Following on the heels of the announcement of our Nexus 1000V 2.1 release last month, Cisco is today announcing a new pricing and packaging strategy for its flagship virtual switch portfolio. Starting with that new 2.1 release, which is now in beta, we will have two editions of the Nexus 1000V, an Essential Edition and an Advanced Edition. The Nexus 1000V Essential Edition will be available for free, plus a nominal annual support fee, in a move that we believe will encourage customers and our partners to proliferate what has already become the most popular virtual switch in the industry with over 6,000 customers to date.

The Nexus 1000V Essential Edition provides all the rich Layer-2 networking features to connect virtual applications to the network and integrate into VMware environments, including: VXLAN capability, Cisco vPath service insertion, integration with vCloud Director, and a plug-in for management and monitoring in VMware’s vCenter Server. This free version will enable rapid, low-risk adoption of Cisco’s virtual network technology environments.

The Advanced Edition, priced at $695 per CPU, the same price as the current 1.5 release, includes:

  • The Cisco Virtual Security Gateway (VSG) for Nexus 1000V, a virtual firewall with visibility to virtual machine attributes for building sophisticated compliance policies, and logical trust zones between applications (VSG was previously sold as a separate product).
  • Support for advanced capabilities, such as DHCP snooping, IP Source Guard, Dynamic ARP inspection and Cisco TrustSec Security Group Access (SGA).

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Cisco Announces New Nexus 1100 Series Virtual Services Appliances

September 17, 2012 at 12:00 pm PST
Nexus 1100 virtual services appliance

Nexus 1100 virtual services appliance

Cisco is unveiling a new beefed up line of virtual services appliances this week called the Nexus 1100 series, the next generation of our Nexus 1010 appliances. These virtual service appliances are integral to the deployment of scalable virtual security and management nodes in the data center, for offloading application servers from running virtual service modules, and for empowering the networking team to retain control of network and security policies in a platform that they manage.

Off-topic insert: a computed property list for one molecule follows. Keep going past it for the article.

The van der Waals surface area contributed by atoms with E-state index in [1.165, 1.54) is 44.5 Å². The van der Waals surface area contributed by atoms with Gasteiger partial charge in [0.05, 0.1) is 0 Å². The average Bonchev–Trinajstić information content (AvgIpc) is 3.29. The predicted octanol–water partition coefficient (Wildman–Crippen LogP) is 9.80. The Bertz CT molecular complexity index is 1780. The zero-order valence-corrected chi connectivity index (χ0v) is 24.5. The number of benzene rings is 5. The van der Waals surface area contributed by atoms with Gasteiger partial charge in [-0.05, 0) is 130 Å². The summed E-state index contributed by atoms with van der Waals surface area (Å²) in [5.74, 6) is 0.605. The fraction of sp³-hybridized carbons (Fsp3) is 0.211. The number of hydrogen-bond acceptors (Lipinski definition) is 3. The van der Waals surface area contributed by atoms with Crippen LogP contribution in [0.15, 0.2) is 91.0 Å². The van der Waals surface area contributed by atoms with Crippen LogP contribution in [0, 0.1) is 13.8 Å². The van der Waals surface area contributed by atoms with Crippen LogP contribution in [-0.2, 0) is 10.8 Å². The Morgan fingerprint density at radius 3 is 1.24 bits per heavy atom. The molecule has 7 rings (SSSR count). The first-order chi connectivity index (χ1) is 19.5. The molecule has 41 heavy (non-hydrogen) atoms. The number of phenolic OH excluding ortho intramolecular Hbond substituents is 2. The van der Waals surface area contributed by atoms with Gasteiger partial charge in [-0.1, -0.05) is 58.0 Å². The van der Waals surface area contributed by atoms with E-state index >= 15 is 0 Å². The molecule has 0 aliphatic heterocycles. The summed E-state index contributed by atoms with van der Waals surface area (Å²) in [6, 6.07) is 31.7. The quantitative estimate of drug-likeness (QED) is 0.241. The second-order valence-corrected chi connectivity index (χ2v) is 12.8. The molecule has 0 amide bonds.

Cisco customers deploying Nexus 1000V virtual switches as the foundation for their virtual networks and virtual overlays typically deploy the Virtual Supervisor Module (VSM), the virtual switch’s management plane, in the Nexus 1100, along with some combination of Virtual Security Gateway (VSG) firewalls, virtual Prime Network Analysis Modules (NAM), Data Center Network Manager (DCNM) for both LAN and SAN networks, and soon, even the  Imperva SecureSphere Web Application Firewall (WAF). The Nexus 1100 is a UCS-based appliance for hosting the service VM’s, but it runs the NX-OS operating system, so it can be managed like a network device and retains policy controls for the networking team.  Read More »

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Making a Case for Programmatic Interfaces in Existing Service Provider Networks – Going Beyond Software Defined Networks

The communications industry has come a long way from fixed, inflexible telephone service optimized for voice to dynamic IP-based connections offering converged voice, data, and video capabilities. Now, both residential and business users are increasingly more mobile and distributed, as are the cloud-based services, applications, and content they want to utilize. Service providers must therefore support a more diverse customer base with more distributed content and applications across multiple geographies, yet still maintain a secure, reliable, and consistent quality of experience regardless of device and physical location.

In the face of greater traffic demands and the risk of becoming lower-margin “commoditized pipes,” network operators must react to three key challenges: Read More »